Truman Medical Center and other agencies that provide health care to thousands of less fortunate residents are reeling because of recent moves to slash their public funding.
The decreases for the safety net agencies are unreasonable and should be restored.
That’s the right move, especially after what happened in early 2013.
Kansas City Mayor Sly James and others urged voters to renew a property tax that helped finance indigent care. One campaign ad warned: “Some crucial health care programs — such as mammograms, childhood immunizations, nutrition programs that control obesity and early childhood interviews — will be discontinued if this portion of the health levy is not renewed.”
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Voters then extended a portion of the health levy that year.
But now it’s early 2015, and institutions that help the indigent are being punished. The biggest reasons are that the city hasn’t adequately boosted ambulance revenue collections in the Fire Department or done enough to reduce the agency’s personnel costs. Essentially, the Fire Department’s gains in city funding are the health care providers’ losses.
The two new fiscal blows affecting the safety net agencies:
▪ City officials in late January told Truman and other health care providers they would not get $2 million they had expected from this fiscal year’s city budget, which ends April 30.
▪ James and City Manager Troy Schulte then unveiled their proposed 2015-16 budget, starting May 1. It would continue the $2 million reduction, which is about 6 percent of the providers’ city-supported budgets.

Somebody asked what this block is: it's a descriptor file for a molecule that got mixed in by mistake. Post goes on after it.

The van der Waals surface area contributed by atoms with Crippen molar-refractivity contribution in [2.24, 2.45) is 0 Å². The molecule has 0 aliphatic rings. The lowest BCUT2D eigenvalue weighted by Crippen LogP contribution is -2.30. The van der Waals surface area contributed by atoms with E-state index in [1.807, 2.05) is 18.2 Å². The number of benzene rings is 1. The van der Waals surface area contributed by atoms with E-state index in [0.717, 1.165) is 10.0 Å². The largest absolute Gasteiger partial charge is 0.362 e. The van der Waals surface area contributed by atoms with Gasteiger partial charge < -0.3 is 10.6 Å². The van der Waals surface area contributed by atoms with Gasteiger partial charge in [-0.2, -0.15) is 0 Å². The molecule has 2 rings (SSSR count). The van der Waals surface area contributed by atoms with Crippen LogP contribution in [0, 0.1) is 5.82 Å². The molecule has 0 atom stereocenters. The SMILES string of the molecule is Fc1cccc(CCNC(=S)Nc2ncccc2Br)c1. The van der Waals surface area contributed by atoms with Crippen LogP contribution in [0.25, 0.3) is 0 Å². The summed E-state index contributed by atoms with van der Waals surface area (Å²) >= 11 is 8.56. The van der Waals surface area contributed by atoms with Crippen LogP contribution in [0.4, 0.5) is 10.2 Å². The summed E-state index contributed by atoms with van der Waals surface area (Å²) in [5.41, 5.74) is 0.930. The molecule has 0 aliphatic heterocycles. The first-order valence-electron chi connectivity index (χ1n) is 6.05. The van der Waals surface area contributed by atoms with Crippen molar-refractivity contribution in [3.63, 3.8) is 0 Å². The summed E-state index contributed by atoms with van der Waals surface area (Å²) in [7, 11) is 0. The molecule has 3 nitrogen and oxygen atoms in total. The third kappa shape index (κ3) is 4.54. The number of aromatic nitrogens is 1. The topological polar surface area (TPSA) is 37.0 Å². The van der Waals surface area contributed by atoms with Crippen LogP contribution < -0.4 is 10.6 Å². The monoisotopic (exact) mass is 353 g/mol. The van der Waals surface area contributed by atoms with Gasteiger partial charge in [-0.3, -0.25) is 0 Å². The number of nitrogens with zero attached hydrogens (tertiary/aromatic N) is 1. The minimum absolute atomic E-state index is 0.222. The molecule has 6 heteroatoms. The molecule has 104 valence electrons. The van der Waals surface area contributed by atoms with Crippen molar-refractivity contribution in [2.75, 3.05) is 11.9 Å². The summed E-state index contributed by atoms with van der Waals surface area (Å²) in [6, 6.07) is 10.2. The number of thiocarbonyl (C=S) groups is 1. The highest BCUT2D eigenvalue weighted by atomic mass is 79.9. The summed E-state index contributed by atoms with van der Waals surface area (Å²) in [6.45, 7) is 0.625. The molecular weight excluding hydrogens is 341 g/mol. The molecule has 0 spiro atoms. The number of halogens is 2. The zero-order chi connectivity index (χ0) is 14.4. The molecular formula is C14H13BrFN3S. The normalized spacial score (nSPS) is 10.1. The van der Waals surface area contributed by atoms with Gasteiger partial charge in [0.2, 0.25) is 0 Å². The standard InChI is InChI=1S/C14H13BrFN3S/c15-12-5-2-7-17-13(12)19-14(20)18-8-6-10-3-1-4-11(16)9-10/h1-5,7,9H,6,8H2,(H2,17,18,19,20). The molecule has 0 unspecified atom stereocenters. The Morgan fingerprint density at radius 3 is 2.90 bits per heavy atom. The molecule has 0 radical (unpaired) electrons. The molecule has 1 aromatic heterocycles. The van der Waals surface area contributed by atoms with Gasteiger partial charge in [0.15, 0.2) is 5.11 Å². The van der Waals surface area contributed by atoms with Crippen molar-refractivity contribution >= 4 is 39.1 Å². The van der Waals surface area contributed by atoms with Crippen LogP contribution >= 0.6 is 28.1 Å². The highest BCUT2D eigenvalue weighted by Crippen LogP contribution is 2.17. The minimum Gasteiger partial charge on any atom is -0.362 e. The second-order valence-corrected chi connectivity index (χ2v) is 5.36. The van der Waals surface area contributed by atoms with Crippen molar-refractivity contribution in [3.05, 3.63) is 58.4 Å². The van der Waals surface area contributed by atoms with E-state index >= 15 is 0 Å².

Truman Medical Center would lose the most — $1.5 million in both the current and next fiscal years. That would drop its city funding to $24.3 million annually, the lowest since 2006.
The city also plans to strip $500,000 this fiscal year and next from agencies such as Children’s Mercy Hospital, Samuel U. Rogers Center, Swope Parkway Health Center, Northland Health Care Access and KC CARE Clinic.
The city’s Health Commission last week said it was outraged at the cuts. A letter signed by co-chairs Lora Lacey-Haun and City Council member Ed Ford got right to the heart of the matter: “The purpose of the health levy is not to balance the Fire Department’s budget or pay for their unbudgeted overtime and/or poor collection rates.”
The agencies sent their own letters telling of consequences such as reduced staffing and inability to serve patients.
“This decrease could potentially result in adverse health repercussions for over 350 Kansas City, North residents who have a critical need for health care services,” wrote Karen Dolt, CEO of Northland Health Care Access.
The providers also made the excellent point that they care for uninsured patients who might otherwise go to private hospital emergency rooms, driving up health care costs for insured people.
In an interview, Schulte acknowledged the fiscal pain being inflicted on the agencies. He held out hope he could restore funds for the current and future years if the Fire Department’s ambulance billing collections continue at an accelerated pace. New software was installed late last year to help that process. Unfortunately, the City Council earlier in 2014 rejected his reasonable plan to completely revamp the billing procedures by using a private manager.
James, who supported that bid, said last week, “We said at the time of the ambulance billing discussion that failure to change that process would blow a hole in other services. And now that projection has proven to be true.”
There are other ways to free up money for indigent care. Fire Department overtime and personnel costs could be reined in during current negotiations with the fire union. Or, the department could close another station or two.
Kansas Citians have good reasons to question City Hall’s priorities. Officials must reverse the drain of health levy funds from safety net providers.